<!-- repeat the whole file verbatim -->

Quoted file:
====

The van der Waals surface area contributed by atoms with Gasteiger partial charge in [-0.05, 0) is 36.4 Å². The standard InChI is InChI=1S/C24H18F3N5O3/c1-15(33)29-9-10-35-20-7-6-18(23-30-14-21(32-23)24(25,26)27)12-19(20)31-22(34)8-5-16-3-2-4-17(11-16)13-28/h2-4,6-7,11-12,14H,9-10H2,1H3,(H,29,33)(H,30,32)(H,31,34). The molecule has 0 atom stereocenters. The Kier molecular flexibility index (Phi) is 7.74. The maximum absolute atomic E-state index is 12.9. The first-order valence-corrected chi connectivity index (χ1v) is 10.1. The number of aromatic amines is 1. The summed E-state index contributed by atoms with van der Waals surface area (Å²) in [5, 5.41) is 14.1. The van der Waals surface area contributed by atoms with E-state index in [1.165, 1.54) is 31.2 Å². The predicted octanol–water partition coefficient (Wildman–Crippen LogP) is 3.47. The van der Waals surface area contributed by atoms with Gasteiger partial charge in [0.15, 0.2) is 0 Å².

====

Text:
The van der Waals surface area contributed by atoms with Gasteiger partial charge in [-0.05, 0) is 36.4 Å². The standard InChI is InChI=1S/C24H18F3N5O3/c1-15(33)29-9-10-35-20-7-6-18(23-30-14-21(32-23)24(25,26)27)12-19(20)31-22(34)8-5-16-3-2-4-17(11-16)13-28/h2-4,6-7,11-12,14H,9-10H2,1H3,(H,29,33)(H,30,32)(H,31,34). The molecule has 0 atom stereocenters. The Kier molecular flexibility index (Phi) is 7.74. The maximum absolute atomic E-state index is 12.9. The first-order valence-corrected chi connectivity index (χ1v) is 10.1. The number of aromatic amines is 1. The summed E-state index contributed by atoms with van der Waals surface area (Å²) in [5, 5.41) is 14.1. The van der Waals surface area contributed by atoms with E-state index in [1.165, 1.54) is 31.2 Å². The predicted octanol–water partition coefficient (Wildman–Crippen LogP) is 3.47. The van der Waals surface area contributed by atoms with Gasteiger partial charge in [0.15, 0.2) is 0 Å².